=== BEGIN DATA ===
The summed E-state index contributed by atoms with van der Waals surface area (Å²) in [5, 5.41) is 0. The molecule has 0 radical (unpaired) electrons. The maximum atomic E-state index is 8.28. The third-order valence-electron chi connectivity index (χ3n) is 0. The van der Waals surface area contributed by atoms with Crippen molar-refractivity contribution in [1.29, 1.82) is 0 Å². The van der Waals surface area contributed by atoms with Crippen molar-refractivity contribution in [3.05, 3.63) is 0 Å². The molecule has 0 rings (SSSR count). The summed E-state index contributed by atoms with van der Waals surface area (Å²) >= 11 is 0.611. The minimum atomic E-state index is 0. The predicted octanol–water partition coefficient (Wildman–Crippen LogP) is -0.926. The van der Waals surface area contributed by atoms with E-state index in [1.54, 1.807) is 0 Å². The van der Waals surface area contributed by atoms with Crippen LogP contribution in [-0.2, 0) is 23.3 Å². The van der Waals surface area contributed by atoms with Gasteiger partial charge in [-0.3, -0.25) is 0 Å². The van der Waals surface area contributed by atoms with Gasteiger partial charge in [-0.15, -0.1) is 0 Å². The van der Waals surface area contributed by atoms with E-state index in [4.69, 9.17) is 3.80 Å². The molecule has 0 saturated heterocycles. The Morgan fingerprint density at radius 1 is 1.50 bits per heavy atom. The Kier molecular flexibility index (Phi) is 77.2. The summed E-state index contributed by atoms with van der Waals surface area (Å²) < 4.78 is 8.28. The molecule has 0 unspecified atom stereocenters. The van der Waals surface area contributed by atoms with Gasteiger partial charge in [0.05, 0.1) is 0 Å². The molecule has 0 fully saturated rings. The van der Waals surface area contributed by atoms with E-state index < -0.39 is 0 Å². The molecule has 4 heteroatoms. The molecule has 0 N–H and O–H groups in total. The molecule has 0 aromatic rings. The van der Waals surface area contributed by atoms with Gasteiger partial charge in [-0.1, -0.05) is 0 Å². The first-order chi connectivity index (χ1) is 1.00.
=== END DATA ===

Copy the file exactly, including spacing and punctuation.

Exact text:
The summed E-state index contributed by atoms with van der Waals surface area (Å²) in [5, 5.41) is 0. The molecule has 0 radical (unpaired) electrons. The maximum atomic E-state index is 8.28. The third-order valence-electron chi connectivity index (χ3n) is 0. The van der Waals surface area contributed by atoms with Crippen molar-refractivity contribution in [1.29, 1.82) is 0 Å². The van der Waals surface area contributed by atoms with Crippen molar-refractivity contribution in [3.05, 3.63) is 0 Å². The molecule has 0 rings (SSSR count). The summed E-state index contributed by atoms with van der Waals surface area (Å²) >= 11 is 0.611. The minimum atomic E-state index is 0. The predicted octanol–water partition coefficient (Wildman–Crippen LogP) is -0.926. The van der Waals surface area contributed by atoms with E-state index in [1.54, 1.807) is 0 Å². The van der Waals surface area contributed by atoms with Crippen LogP contribution in [-0.2, 0) is 23.3 Å². The van der Waals surface area contributed by atoms with Gasteiger partial charge in [-0.3, -0.25) is 0 Å². The van der Waals surface area contributed by atoms with Gasteiger partial charge in [-0.15, -0.1) is 0 Å². The van der Waals surface area contributed by atoms with E-state index in [4.69, 9.17) is 3.80 Å². The molecule has 0 saturated heterocycles. The Morgan fingerprint density at radius 1 is 1.50 bits per heavy atom. The Kier molecular flexibility index (Phi) is 77.2. The summed E-state index contributed by atoms with van der Waals surface area (Å²) < 4.78 is 8.28. The molecule has 0 unspecified atom stereocenters. The van der Waals surface area contributed by atoms with Gasteiger partial charge in [0.05, 0.1) is 0 Å². The molecule has 0 fully saturated rings. The van der Waals surface area contributed by atoms with E-state index < -0.39 is 0 Å². The molecule has 4 heteroatoms. The molecule has 0 N–H and O–H groups in total. The molecule has 0 aromatic rings. The van der Waals surface area contributed by atoms with Gasteiger partial charge in [-0.1, -0.05) is 0 Å². The first-order chi connectivity index (χ1) is 1.00.